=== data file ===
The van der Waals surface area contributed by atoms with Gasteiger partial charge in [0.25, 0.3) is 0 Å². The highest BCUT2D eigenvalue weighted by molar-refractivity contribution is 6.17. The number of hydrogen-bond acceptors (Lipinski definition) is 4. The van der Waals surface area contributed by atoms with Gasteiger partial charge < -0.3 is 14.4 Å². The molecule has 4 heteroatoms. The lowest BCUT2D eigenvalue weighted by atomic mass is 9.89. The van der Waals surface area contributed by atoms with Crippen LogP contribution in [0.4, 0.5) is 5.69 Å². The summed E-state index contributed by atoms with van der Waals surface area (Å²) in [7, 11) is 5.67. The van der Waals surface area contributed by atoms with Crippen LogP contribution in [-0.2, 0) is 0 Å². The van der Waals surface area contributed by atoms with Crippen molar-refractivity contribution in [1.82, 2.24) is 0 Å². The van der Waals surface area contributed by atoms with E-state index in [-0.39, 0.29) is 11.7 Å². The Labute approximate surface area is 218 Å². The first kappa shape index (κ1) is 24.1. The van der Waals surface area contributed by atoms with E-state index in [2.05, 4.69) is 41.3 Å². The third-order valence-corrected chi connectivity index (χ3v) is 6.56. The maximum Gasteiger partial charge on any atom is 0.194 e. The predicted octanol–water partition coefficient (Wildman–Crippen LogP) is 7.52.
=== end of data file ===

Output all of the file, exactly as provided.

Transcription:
The van der Waals surface area contributed by atoms with Gasteiger partial charge in [0.25, 0.3) is 0 Å². The highest BCUT2D eigenvalue weighted by molar-refractivity contribution is 6.17. The number of hydrogen-bond acceptors (Lipinski definition) is 4. The van der Waals surface area contributed by atoms with Gasteiger partial charge < -0.3 is 14.4 Å². The molecule has 4 heteroatoms. The lowest BCUT2D eigenvalue weighted by atomic mass is 9.89. The van der Waals surface area contributed by atoms with Crippen LogP contribution in [0.4, 0.5) is 5.69 Å². The summed E-state index contributed by atoms with van der Waals surface area (Å²) in [7, 11) is 5.67. The van der Waals surface area contributed by atoms with Crippen LogP contribution in [-0.2, 0) is 0 Å². The van der Waals surface area contributed by atoms with Crippen molar-refractivity contribution in [1.82, 2.24) is 0 Å². The van der Waals surface area contributed by atoms with E-state index in [-0.39, 0.29) is 11.7 Å². The Labute approximate surface area is 218 Å². The first kappa shape index (κ1) is 24.1. The van der Waals surface area contributed by atoms with E-state index in [2.05, 4.69) is 41.3 Å². The third-order valence-corrected chi connectivity index (χ3v) is 6.56. The maximum Gasteiger partial charge on any atom is 0.194 e. The predicted octanol–water partition coefficient (Wildman–Crippen LogP) is 7.52.